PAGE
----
If elected mayor, Johnson said he would not only work to build more affordable housing but also support policies that “protect, expand, and reimagine public housing.” Additionally, he said he supports statewide and federal policies and programs that provide down payment assistance to prospective homeowners. Johnson said he and his wife would not be Austin homeowners had it not been for these programs, and he wants to see those opportunities extended to more people.
The Bring Chicago Home Ordinance—a proposal to tax homes worth over $1 million to fund homelessness services—was stalled in City Council this November because not enough alderpersons showed up to meet quorum.
Johnson said he supports the ordinance. As mayor, he said he would provide clear direction and encourage everyone to show up to work. “We’re not going to just hide behind….procedures to avoid making decisions. We have to make decisions. That’s what people would like [elected officials] to do.”
When asked about the possibility of the progressive base being divided between him and Congressman Jesús “Chuy” García, who previously served as Cook County Commissioner himself, Johnson said, “I’ve had the opportunity to work with Congressman García, and I think that his leadership and the generation in which he really found his voice has created opportunities for folks like myself to lead. And I appreciate that.”
But Johnson isn’t worried, saying he believes in the broad coalition he has helped build over the last twenty years. He cited the union endorsements he has received and the bridges he’s built through his work with state representative Lakeisha Collins and alderpersons Jeanette Taylor, Carlos Ramirez-Rosa, and Rossana Rodriguez Sanchez.
“I fought for an elected representative school board, organized to raise the minimum wage, [and] we organized to bring real police accountability to this city [and] the [police] district council races. I mean, I was a part of that movement to represent that,” Johnson said.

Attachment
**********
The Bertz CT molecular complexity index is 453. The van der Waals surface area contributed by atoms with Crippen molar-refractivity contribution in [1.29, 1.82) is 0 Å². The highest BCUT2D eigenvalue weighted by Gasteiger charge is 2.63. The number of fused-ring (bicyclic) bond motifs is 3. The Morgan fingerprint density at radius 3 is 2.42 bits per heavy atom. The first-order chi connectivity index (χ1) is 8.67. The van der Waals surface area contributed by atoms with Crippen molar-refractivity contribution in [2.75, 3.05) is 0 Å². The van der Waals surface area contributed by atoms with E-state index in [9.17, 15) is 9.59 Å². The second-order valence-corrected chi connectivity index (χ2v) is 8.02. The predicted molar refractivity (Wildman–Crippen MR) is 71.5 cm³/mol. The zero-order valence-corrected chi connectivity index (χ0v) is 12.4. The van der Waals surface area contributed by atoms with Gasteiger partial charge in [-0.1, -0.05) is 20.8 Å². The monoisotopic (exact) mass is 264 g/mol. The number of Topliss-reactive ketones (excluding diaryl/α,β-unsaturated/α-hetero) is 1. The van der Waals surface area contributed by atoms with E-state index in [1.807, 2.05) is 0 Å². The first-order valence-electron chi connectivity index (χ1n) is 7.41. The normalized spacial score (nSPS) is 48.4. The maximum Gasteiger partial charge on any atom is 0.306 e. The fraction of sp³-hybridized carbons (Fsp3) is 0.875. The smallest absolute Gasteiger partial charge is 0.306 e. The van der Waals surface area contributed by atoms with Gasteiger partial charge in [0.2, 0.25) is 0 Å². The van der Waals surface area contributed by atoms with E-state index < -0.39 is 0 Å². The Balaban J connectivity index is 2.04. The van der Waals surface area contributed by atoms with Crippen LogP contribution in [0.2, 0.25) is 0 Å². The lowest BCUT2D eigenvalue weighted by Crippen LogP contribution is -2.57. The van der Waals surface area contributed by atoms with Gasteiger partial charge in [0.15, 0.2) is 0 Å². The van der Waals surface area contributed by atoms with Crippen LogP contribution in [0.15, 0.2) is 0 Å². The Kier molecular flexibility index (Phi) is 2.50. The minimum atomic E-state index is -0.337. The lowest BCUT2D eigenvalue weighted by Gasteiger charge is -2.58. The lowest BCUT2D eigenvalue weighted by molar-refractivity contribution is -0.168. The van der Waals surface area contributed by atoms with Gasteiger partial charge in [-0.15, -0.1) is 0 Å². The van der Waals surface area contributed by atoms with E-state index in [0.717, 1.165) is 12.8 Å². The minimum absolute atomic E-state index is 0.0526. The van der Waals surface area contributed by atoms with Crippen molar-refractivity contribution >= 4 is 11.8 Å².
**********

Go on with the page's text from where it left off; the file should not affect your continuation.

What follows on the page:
“The strength of our campaign has to be about the strength of our ability to govern. So I’ve demonstrated my ability to organize, to lead, and govern. That is the strength of this movement,” he said.
Johnson has the support of SEIU Local 73, SEIU Healthcare Illinois, the Chicago Teachers Union (CTU), and United Working Families.
Johnson, who announced his candidacy two weeks before García, has received large donations from CTU, the Illinois Federation of Teachers, and the SEIU Local 73 Bi-Partisan PAC. And the American Federation of Teachers committed to giving Johnson’s campaign a $1 million boost.
García’s top donors in the third quarter were his own congressional political campaign committee and the political committees for state senators Edgar Gonzáles Jr. and Celina Villanueva. And recently, García received an endorsement and a $1 million pledge from the International Union of Operating Engineers Local 150 (IUOE Local 150).
Johnson has more than $1 million cash on hand while García has over $600,000.
The 2023 mayoral election is on February 28, 2023. If no candidate receives over fifty percent of the votes, a run-off election will be held on April 4, 2023.
Sky Patterson is the Weekly’s Director of Fact-checking. They most recently wrote about the Worker’s Rights Amendment for the Weekly. Jacqueline Serrato is the Weekly’s editor-in-chief.
Where is your south side campaign office located?